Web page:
Imaging Neural Activity in the Ventral Nerve Cord of Behaving Adult Drosophila
C.-L. Chen, L. Hermans, M.C. Viswanathan, D. Fortun, F. Aymanns, M. Unser, A. Cammarato, M.H. Dickinson, P. Ramdya
Nature Communications, vol. 9, paper no. 4390, pp. 1-10, October 22, 2018.
To understand neural circuits that control limbs, one must measure their activity during behavior. Until now this goal has been challenging, because limb premotor and motor circuits have been largely inaccessible for large-scale recordings in intact, moving animals—a constraint that is true for both vertebrate and invertebrate models. Here, we introduce a method for 2-photon functional imaging from the ventral nerve cord (VNC) of behaving adult Drosophila melanogaster. We use this method to reveal patterns of activity across nerve cord populations during grooming and walking and to uncover the functional encoding of moonwalker ascending neurons (MANs), moonwalker descending neurons (MDNs), and a previously uncharacterized class of locomotion-associated A1 descending neurons. Finally, we develop a genetic reagent to destroy the indirect flight muscles and to facilitate experimental access to the VNC. Taken together, these approaches enable the direct investigation of circuits associated with complex limb movements.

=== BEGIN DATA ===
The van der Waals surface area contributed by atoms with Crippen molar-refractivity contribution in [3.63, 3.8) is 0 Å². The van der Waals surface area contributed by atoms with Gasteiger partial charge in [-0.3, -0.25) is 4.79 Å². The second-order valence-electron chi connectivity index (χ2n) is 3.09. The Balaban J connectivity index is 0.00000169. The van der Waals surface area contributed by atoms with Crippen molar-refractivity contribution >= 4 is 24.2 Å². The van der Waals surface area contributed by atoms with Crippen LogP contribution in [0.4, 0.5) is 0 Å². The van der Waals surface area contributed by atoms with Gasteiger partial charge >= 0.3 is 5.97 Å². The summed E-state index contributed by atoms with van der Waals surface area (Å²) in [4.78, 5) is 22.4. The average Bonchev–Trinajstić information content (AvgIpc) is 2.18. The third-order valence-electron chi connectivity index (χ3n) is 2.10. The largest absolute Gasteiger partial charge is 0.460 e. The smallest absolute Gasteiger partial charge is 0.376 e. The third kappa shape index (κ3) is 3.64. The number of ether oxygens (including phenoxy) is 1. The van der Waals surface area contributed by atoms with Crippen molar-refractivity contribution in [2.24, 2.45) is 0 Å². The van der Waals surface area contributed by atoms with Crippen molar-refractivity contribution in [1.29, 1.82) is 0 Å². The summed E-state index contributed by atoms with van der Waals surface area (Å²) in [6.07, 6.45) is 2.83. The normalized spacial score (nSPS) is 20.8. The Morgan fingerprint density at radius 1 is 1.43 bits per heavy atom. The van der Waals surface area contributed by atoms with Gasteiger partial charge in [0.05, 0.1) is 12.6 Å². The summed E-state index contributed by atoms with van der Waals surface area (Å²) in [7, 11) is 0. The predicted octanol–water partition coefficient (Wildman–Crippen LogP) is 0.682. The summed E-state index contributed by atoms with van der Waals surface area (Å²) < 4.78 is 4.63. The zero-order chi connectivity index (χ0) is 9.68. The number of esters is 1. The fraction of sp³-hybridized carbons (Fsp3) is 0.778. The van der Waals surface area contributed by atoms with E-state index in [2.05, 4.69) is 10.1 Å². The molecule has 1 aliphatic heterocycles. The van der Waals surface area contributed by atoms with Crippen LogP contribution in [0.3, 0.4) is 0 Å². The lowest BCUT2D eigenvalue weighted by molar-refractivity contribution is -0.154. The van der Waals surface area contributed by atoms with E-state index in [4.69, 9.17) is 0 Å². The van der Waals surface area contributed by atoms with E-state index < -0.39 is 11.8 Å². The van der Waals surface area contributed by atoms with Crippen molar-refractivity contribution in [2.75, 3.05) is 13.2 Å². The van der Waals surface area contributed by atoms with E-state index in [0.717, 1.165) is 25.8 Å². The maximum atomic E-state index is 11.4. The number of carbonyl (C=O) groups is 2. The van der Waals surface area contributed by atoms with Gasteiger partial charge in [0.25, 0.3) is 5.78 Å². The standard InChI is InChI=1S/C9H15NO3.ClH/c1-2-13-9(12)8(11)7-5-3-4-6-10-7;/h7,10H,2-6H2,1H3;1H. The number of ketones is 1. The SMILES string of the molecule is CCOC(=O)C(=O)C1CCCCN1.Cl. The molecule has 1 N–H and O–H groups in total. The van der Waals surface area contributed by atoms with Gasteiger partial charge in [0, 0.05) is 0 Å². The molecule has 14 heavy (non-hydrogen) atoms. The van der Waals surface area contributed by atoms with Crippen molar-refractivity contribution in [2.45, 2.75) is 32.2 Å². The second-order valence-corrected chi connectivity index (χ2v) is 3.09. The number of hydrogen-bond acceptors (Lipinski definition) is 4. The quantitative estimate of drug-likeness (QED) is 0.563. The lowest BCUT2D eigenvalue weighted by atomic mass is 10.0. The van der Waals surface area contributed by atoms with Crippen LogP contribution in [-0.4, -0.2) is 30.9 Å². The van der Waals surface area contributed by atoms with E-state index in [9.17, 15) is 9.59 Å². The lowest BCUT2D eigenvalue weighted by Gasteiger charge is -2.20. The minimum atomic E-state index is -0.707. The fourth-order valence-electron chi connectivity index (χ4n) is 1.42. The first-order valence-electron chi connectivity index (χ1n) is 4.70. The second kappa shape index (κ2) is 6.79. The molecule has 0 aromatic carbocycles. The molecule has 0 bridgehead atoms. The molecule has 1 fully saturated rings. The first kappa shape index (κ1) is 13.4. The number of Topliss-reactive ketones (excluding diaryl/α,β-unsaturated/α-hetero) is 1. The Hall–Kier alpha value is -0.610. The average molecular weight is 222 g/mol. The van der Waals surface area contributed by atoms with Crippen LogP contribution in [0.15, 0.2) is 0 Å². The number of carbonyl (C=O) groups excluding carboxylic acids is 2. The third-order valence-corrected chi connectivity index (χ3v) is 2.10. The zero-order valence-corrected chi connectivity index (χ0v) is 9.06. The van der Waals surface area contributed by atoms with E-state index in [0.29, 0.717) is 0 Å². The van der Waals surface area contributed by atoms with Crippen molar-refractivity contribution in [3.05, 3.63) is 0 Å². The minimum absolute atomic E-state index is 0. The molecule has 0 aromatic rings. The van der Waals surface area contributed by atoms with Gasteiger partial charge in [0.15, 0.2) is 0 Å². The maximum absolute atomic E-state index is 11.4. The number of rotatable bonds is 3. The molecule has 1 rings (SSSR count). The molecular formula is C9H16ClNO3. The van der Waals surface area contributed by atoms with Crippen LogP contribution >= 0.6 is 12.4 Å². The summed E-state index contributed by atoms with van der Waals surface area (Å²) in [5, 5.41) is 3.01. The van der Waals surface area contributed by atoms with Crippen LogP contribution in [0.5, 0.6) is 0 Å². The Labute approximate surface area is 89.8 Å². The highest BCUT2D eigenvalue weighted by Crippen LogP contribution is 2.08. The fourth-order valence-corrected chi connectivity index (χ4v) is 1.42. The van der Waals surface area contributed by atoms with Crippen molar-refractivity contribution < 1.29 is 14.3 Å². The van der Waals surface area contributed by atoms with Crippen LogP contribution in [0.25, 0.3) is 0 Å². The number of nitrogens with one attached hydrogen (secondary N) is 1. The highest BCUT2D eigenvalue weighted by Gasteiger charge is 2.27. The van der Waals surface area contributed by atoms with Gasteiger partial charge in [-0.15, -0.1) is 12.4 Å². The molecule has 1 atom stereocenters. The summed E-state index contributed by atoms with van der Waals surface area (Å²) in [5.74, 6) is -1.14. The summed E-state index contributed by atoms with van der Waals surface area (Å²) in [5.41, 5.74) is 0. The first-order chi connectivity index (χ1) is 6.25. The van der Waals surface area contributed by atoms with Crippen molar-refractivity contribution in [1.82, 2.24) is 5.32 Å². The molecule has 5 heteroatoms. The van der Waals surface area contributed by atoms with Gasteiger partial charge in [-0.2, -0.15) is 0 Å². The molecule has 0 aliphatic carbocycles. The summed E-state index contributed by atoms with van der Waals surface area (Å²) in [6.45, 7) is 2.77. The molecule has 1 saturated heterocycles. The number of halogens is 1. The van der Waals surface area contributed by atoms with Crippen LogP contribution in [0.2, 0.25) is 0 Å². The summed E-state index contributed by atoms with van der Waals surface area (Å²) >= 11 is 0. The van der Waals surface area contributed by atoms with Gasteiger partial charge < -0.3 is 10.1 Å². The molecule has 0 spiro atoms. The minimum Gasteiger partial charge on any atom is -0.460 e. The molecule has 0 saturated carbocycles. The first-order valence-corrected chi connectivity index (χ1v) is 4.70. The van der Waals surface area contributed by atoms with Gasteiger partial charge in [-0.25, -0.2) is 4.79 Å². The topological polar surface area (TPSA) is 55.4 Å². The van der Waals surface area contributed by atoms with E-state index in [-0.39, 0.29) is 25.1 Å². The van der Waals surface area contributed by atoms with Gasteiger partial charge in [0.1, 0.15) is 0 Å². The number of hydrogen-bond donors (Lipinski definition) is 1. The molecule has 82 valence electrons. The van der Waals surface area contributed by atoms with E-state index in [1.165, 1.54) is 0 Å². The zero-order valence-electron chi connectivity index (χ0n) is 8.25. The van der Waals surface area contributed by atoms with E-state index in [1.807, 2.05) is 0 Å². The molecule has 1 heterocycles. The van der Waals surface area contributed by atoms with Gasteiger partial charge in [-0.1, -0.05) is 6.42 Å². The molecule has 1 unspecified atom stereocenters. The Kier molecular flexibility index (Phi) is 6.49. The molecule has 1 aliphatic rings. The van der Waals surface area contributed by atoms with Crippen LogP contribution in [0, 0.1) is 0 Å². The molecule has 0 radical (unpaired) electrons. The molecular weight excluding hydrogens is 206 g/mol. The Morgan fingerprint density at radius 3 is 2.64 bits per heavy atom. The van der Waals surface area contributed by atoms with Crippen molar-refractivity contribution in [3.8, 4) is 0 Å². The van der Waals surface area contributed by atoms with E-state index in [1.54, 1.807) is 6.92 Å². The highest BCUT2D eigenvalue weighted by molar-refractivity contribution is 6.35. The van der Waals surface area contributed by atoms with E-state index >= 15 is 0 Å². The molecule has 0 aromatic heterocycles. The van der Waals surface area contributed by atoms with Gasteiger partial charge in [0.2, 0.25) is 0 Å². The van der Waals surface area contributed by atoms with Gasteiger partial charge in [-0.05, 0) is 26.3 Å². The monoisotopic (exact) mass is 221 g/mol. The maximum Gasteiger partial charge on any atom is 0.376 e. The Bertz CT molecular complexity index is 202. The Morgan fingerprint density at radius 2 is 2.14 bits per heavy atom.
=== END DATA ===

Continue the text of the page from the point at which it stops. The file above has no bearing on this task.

AUTHOR="Chen, C.-L. and Hermans, L. and Viswanathan, M.C. and Fortun, D.
and Aymanns, F. and Unser, M. and Cammarato, A. and Dickinson, M.H.
and Ramdya, P.",
TITLE="Imaging Neural Activity in the Ventral Nerve Cord of Behaving
note="paper no.\ 4390")
Personal use of this material is permitted. However, permission to reprint/republish this material for advertising or promotional purposes or for creating new collective works for resale or redistribution to servers or lists, or to reuse any copyrighted component of this work in other works must be obtained from
This material is presented to ensure timely dissemination of scholarly and technical work. Copyright and all rights therein are retained by authors or by other copyright holders. All persons copying this information are expected to adhere to the terms and constraints invoked by each author's copyright. In most cases, these works may not be reposted without the explicit permission of the copyright holder.